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Every time I turn the last corner in our local Kroger, I dread checkout. Yes, one because I’m about to spend a small fortune, but also because…ya’ll, those poor people having to check me out and bag my groceries. I know they roll their eyes when they see me coming. Somehow, more times than not, I land in the line of the female bagger. She always insists on taking my groceries to the car for me, and just before we exit the line, she tells the cashier that she’s running away with me.
I know her by name, and she asks questions and shares her own struggles from time to time. The first time she heard that I am a mom of 7 and quite obviously expecting again, her eyes–like most everyone’s–bulged out before she could stop them! She was very interested in the logistics and ages and all that stuff. And then as she loaded my groceries along side me, she said, “I don’t know how you do it. I have a hard time, and I just have one.”
It made my heart sink as she told me her story, but I saw the pride in her eyes as she told me about her son’s antics and bragged on how smart he is. I looked at her and said, “Don’t think that having “just” one kid is supposed to somehow be easy.” She’s a single mom, working full-time, and she goes to college. How can that possibly be considered “easy”?
The Comparison Game
It goes back to the comparison game. We look at one another’s best and compare what we know is our worst to it. It’s not fair to either woman.
[click_to_tweet tweet=”We look at one another’s best and compare what we know is our worst to it. ” quote=”We look at one another’s best and compare what we know is our worst to it. ” theme=”style2″]
In Kroger, I usually have my game on. I’m nice and somewhat poised–at least until the checkout line, where I’m then sweating circles under my arms! Even if I have kids with me, and they have gone completely nuts, I have my junk together…until we get to the car. My friend is seeing me holding it all together for that few minutes she’s with me.
>>Related: Who is the Titus 2 Woman? And Why Does She Matter?
I hear all the time…
“I only have two and they make me crazy! How do you do it?”
“I just homeschool my one. How do you teach six kids?”
“There are only four of us, and my grocery bill is outrageous!”
Stop limiting your experience!
The list of onlys and justs could go on forever. But we have to stop limiting our experience. The fact that you have two kids and I have 7 doesn’t make your life less hard. You may be dealing with other things that I have no idea about like chronic illness or an unsupportive husband.
I read a blog post not too long about about miscarriage and pregnancy loss. The author pointed out how we tend to say, “I had a miscarriage, too, but I was only 6 weeks.” Ladies, as if 6 weeks was nothing! It was a life, a baby already loved, and in its absence, a heartache that feels it will never go away.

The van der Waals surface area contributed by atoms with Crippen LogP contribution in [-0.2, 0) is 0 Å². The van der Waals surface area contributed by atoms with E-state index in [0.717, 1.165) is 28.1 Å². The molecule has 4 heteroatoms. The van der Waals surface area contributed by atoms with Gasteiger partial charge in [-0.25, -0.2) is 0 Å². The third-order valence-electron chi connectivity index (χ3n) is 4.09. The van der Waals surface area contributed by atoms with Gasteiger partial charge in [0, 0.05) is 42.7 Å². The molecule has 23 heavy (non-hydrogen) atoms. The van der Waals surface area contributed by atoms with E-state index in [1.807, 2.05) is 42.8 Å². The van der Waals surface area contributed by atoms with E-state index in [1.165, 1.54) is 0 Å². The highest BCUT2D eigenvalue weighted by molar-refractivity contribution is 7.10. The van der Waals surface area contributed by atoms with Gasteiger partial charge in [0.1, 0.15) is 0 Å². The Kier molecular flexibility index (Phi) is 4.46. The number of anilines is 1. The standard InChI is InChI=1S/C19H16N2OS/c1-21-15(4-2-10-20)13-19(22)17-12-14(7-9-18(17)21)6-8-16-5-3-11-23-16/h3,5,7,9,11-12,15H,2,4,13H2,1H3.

When we give our experience limiting words like “just” or “only,” we minimize what we are going through, what the Lord has called us to.
Stop Letting Just and Only Define You
Yes, I have 7 kids. We homeschool. Yes, I’m pregnant for the 10th time [to clarify: 1 adopted, 6 bios, 3 miscarriages, 32 weeks preggers now]. But, I’m anything but a great mom or good teacher sometimes. I get frustrated and do stupid stuff like throw hairspray cans down the hallway. That actually happened years ago when I “only” had two kids! See. I was just as crazy then as I am now! (Don’t worry, no kids or husband were in the line of fire!)
Our paths, our callings, our convictions are different. We have to stop comparing them. They really are never going to look the same. It’s wonderful to gain insight from other moms. Truthfully, without the inspiration of other moms from time to time, I’d be lost. However, the comparison and limiting views about our experiences need to go.
It’s like we use “just” and “only” apologetically or in a somewhat defeated manner. Instead, own it: “Wow! I have two kids, and I’m crazy. That woman with her 7 must be off the chain sometimes!” Guess what, that probably wouldn’t be too far from the truth! 😉
Stop feeling less than or sorry that you don’t compare. Instead, embrace where the Lord has you now! And remember that what you see of me, or any other mom for that matter, in public is my best.
shan walker says
Wow. You nailed it – we all do this in one way or another. Thanks for the pep talk. So encouraging, sister!
Love this! It is all so true. How many times have I compared myself (“just” a single mom, “just” two kids) against others’ ives? And I lost 2 babies to miscarriage at 7 weeks each. I have often thought it must be harder for those much farther along. Thank you for seeing that my arms felt so empty, too.
Brina Lynn says
Thank you, Stephanie! You know, I would imagine that being farther along would make miscarriage much more difficult, but that doesn’t mean that losing a baby early on dismisses our right to hurt and grieve. I’ve walked that road, too. It is not an easy one. Blessings to you!
Amen! I have never liked it when we use the word “just” but had not thought about the word “only.” Thanks for pointing that out! I used to hear “I am just a secretary” or “I am just a cashier” … those are important jobs! There is no “just” in either of them!
Great post, Brina. I would love to pin it but having trouble with that as the Pin button isn’t appearing and when I clicked on your PIn share button, it couldn’t find any images!